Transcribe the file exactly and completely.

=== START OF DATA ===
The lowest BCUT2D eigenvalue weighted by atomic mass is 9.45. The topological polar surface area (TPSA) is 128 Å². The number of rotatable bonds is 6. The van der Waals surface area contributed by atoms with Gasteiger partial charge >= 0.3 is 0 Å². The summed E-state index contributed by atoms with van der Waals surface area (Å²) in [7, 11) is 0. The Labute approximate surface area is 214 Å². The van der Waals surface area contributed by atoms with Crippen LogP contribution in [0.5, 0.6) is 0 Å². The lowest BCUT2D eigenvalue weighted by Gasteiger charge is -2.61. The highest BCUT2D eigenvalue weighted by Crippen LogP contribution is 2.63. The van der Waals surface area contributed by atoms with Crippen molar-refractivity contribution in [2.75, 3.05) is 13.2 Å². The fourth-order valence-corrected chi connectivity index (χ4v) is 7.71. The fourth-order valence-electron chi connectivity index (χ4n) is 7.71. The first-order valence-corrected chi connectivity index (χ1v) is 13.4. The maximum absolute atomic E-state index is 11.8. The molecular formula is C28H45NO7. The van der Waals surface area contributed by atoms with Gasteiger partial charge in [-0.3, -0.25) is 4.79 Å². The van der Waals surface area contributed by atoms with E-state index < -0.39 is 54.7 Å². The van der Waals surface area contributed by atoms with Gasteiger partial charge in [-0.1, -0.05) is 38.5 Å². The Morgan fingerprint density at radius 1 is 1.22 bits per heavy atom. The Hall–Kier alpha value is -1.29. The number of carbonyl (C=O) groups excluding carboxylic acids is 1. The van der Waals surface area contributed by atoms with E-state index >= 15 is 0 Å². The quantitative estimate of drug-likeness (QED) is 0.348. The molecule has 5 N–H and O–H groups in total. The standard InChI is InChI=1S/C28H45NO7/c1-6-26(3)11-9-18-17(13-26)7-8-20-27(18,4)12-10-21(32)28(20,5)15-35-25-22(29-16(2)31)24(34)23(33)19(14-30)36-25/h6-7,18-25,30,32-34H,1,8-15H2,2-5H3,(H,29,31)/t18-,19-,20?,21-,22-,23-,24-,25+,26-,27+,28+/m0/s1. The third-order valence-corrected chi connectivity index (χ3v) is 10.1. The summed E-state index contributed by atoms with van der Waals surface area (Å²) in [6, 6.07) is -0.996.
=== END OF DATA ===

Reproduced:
The lowest BCUT2D eigenvalue weighted by atomic mass is 9.45. The topological polar surface area (TPSA) is 128 Å². The number of rotatable bonds is 6. The van der Waals surface area contributed by atoms with Gasteiger partial charge >= 0.3 is 0 Å². The summed E-state index contributed by atoms with van der Waals surface area (Å²) in [7, 11) is 0. The Labute approximate surface area is 214 Å². The van der Waals surface area contributed by atoms with Crippen LogP contribution in [0.5, 0.6) is 0 Å². The lowest BCUT2D eigenvalue weighted by Gasteiger charge is -2.61. The highest BCUT2D eigenvalue weighted by Crippen LogP contribution is 2.63. The van der Waals surface area contributed by atoms with Crippen molar-refractivity contribution in [2.75, 3.05) is 13.2 Å². The fourth-order valence-corrected chi connectivity index (χ4v) is 7.71. The fourth-order valence-electron chi connectivity index (χ4n) is 7.71. The first-order valence-corrected chi connectivity index (χ1v) is 13.4. The maximum absolute atomic E-state index is 11.8. The molecular formula is C28H45NO7. The van der Waals surface area contributed by atoms with Gasteiger partial charge in [-0.3, -0.25) is 4.79 Å². The van der Waals surface area contributed by atoms with E-state index < -0.39 is 54.7 Å². The van der Waals surface area contributed by atoms with Gasteiger partial charge in [-0.1, -0.05) is 38.5 Å². The Morgan fingerprint density at radius 1 is 1.22 bits per heavy atom. The Hall–Kier alpha value is -1.29. The number of carbonyl (C=O) groups excluding carboxylic acids is 1. The van der Waals surface area contributed by atoms with E-state index >= 15 is 0 Å². The quantitative estimate of drug-likeness (QED) is 0.348. The molecule has 5 N–H and O–H groups in total. The standard InChI is InChI=1S/C28H45NO7/c1-6-26(3)11-9-18-17(13-26)7-8-20-27(18,4)12-10-21(32)28(20,5)15-35-25-22(29-16(2)31)24(34)23(33)19(14-30)36-25/h6-7,18-25,30,32-34H,1,8-15H2,2-5H3,(H,29,31)/t18-,19-,20?,21-,22-,23-,24-,25+,26-,27+,28+/m0/s1. The third-order valence-corrected chi connectivity index (χ3v) is 10.1. The summed E-state index contributed by atoms with van der Waals surface area (Å²) in [6, 6.07) is -0.996.